The Adventurers [Blu-ray]
Blu-ray A - America - Well Go USA
Review written by and copyright: Eric Cotenas (14th January 2018).
The Film

No sooner is Zhang Dan (Infernal Affairs' Andy Lau) released from a five year prison stint in Paris than he is dogged by French detective Pierre (Leon: The Professional's Jean Reno) who arrested him for stealing a necklace called The Eye of the Forest which contains one of three jewels belonging to an ancient Chinese emperor which had been smuggled out of the country centuries before which was never recovered. Although Zhang does not know of the jewel's whereabouts since it was stolen off of him before his arrest, Pierre's suspicions that Zhang has not retired prove accurate when he jets off to Cannes where socialite Tingting (Tianyi You) is auctioning off another of the jewels in the necklace Wings of Destiny. Pierre is unable to prevent Zhang assisted by hacker Po Chen (My War's Tony Yo-ning Yang) and recruited solo thief Red Ye (The Transporter's Qi Shu) from stealing Wings of Destiny, so he recruits Zhang's ex-lover Amber Li (Mission: Impossible Rogue Nation's Jingchu Zhang) whose professional knowledge he exploited to steal The Eye of the Forest. Zhang turns Wings of Destiny over to his mentor Kong (Eric Tsang) in exchange for answers about who stole The Eye of the Forest off of him and who tipped off the police about him: respectively, a Russian thief who Kong had killed when he would not divulge the location of the jewel, and Amber whose betrayal Zhang fully understands. With those anticlimactic observations, Zhang is determined to retire but agrees to one final heist for Kong: stealing the final jewel The Rope of Life off of wealthy vintner Charlie Luo (The Last Supper's Yi Sha) who lives in a castle in Prague. Pierre and Amber are not far behind the trio of thieves but finds Law relatively unconcerned, telling them that the thieves are entitled to the jewel if they can break through his state-of-the-art security system. Red is able to gather intel on the security system by catching Luo's eye as a sexy wine critic who interviews him and snags an invitation to the sort of grand birthday party celebration at the castle that makes an ideal backdrop for a heist. As Zhang, Po, and Red infiltrate the castle and its security system from different points of access, Pierre and Amber may not be the only parties trying to foil or aid the robbery since the mysterious current owner of the The Eye of the Forest is looking to unite all three of the jewels together for a lucrative sale.

Loud, dumb, overblown, and utterly predictable from start to finish, The Adventurers is a virtual remake of John Woo's Once a Thief by people who must have regarded the Now You See Me films as masterpieces. The globe-hopping through picturesque backdrops has lost some of the thrill after decades of Bond pictures and heist flicks, and seems more so cheapened by drone aerial shots, while the motion control long-take shots of the thieves' sleight of hand donning and shedding of disguises while simultaneously lifting ID cards and invitations off passersby is equally tired. Characterization is paper thin with the "chemistry" between the two lead couples supported more by the film's score than by performances, and the script so contrived that Reno's seasoned detective is required to be ridiculously inept when convenient while Zhang to always be surprised and thrown off when Pierre turns up in the middle of a heist. The twists and double-crosses are just as predictable as are the twists and turns of the action set-pieces from the car chases to any attempt to garner suspense as one is supposed to wonder whether Pierre and company will catch one of the thieves in the act or if they will manage to evade discovery milliseconds before they arrive. Performances are most stilted from all concerned when they are speaking English, which is all the time in the case of Reno who has rarely been so downright awful. The use of a Linkin Park song over the end credits speaks to the mainstream Hollywood ambitions of actor-turned-director Stephen Fung (Tai Chi Hero).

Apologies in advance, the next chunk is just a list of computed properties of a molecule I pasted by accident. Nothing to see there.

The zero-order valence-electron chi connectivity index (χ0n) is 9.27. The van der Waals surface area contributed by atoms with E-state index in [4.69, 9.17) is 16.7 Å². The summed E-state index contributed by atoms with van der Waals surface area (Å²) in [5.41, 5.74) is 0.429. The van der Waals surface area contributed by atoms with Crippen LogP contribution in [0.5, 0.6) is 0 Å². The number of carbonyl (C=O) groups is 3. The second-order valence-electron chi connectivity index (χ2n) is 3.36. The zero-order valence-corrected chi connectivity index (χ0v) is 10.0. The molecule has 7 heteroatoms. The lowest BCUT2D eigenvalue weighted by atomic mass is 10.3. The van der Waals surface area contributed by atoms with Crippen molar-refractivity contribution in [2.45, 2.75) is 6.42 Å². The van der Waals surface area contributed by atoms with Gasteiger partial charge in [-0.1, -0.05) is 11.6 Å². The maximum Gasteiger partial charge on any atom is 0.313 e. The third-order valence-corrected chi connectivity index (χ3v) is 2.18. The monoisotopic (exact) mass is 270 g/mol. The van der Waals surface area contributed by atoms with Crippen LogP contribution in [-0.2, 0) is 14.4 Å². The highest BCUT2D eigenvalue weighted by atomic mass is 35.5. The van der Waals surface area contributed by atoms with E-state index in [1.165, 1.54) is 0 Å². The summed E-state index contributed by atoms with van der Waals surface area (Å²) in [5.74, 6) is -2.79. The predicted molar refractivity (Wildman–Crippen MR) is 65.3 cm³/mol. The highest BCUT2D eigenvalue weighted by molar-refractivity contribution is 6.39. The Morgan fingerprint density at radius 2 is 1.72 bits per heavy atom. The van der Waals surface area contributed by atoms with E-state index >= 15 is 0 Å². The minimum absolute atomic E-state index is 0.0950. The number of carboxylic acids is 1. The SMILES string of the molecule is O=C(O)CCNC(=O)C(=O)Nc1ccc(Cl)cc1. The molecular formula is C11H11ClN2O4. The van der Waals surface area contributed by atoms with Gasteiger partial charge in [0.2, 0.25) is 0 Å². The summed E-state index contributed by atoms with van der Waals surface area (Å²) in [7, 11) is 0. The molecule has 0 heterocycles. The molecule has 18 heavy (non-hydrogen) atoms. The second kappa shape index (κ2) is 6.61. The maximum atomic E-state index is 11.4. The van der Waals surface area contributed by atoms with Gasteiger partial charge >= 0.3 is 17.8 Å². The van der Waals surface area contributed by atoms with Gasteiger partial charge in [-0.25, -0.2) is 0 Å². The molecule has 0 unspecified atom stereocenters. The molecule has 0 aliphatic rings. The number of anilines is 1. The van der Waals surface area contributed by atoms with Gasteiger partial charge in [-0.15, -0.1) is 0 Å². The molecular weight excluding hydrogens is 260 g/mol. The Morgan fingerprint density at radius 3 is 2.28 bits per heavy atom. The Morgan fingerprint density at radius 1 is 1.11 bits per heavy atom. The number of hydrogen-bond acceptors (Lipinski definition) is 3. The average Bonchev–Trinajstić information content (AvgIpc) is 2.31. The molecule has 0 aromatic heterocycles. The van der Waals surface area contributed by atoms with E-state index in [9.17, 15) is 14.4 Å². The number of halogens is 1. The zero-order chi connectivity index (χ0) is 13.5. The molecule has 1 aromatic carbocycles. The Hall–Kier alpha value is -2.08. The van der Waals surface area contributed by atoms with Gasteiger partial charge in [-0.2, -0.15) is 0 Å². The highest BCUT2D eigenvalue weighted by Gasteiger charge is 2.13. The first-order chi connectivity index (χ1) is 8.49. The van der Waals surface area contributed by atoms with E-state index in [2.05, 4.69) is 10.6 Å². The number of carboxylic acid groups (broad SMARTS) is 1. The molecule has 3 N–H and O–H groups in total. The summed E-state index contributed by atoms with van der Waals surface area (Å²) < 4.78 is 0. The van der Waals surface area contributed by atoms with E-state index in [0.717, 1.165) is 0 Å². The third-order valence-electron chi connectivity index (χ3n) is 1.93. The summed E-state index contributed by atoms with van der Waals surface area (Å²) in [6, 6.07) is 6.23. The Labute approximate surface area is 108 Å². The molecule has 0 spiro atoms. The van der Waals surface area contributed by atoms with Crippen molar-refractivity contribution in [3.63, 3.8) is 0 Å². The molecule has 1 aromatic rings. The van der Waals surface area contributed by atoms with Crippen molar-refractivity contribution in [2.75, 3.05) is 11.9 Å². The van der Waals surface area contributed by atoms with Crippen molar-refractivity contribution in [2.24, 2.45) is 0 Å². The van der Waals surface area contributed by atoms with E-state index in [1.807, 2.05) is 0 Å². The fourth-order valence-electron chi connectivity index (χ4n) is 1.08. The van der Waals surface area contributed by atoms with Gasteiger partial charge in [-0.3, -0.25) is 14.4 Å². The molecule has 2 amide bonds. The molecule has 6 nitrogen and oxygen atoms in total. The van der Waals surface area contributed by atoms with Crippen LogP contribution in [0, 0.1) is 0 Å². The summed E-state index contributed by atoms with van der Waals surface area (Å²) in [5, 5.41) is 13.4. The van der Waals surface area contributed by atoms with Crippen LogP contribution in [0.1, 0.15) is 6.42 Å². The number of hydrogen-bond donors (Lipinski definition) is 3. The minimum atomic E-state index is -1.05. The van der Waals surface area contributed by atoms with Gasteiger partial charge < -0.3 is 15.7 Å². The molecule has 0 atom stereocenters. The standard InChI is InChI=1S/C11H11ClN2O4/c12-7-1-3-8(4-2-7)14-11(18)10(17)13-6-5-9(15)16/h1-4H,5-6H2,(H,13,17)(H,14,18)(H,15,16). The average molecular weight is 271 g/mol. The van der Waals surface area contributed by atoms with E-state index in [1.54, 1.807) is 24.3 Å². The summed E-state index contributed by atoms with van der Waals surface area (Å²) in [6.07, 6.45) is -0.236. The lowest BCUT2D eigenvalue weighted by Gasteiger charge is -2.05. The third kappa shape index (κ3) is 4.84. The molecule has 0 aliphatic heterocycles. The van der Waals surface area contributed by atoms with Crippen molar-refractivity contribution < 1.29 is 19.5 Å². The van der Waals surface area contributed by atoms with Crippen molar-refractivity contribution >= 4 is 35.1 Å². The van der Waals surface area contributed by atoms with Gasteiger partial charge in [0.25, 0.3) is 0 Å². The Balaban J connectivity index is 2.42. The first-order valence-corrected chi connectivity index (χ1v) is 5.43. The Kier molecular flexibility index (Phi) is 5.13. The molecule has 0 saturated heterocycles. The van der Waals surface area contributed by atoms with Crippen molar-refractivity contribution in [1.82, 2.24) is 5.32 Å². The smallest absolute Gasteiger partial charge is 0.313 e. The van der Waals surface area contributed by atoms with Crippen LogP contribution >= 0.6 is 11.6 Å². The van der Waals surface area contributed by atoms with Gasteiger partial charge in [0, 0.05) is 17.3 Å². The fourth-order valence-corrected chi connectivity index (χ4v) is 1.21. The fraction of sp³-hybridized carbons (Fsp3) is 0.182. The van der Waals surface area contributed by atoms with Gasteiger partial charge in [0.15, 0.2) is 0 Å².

Photographed with the Red Epic Dragon camera, Well Go USA's 1080p24 MPEG-4 AVC 2.40:1 Blu-ray of The Adventurers looks spectacular as expected with vibrant colors and good detail in the live action elements of locations, sets, costumes, hair, and skin as well as the passable to very good CGI effects.


Audio options include a DTS:X track that makes this loud and dumb film sound its best with plenty of directional effects as cars and motorcycles zip across the screen (along with security lasers) while parachuting characters and bullets swoop down from overhead. A Dolby Digital 2.0 track is also provided. The sole English subtitle track translates Mandarin and Russian dialogue and trascribes all of the heavily-accented English dialogue.


As with most Well Go releases, extras are confined to short EPK making-of featurettes, the three here devoted to the trio of leads and their characters - "Andy Liu and Zhang Dan" (2:53), "Shu Qi and Red Ye" (2:23), and "Yo Ying and Chen Xiao-Po" (2:31) - along with the film's trailer (1:32) and trailers for three other titles that also appear as start-up trailers.


Loud, dumb, overblown, and utterly predictable from start to finish, The Adventurers is a virtual remake of Once a Thief by people who must have regarded the Now You See Me films as masterpieces.


DVD Compare is a participant in the Amazon Services LLC Associates Program and the Amazon Europe S.a.r.l. Associates Programme, an affiliate advertising program designed to provide a means for sites to earn advertising fees by advertising and linking to,,,, and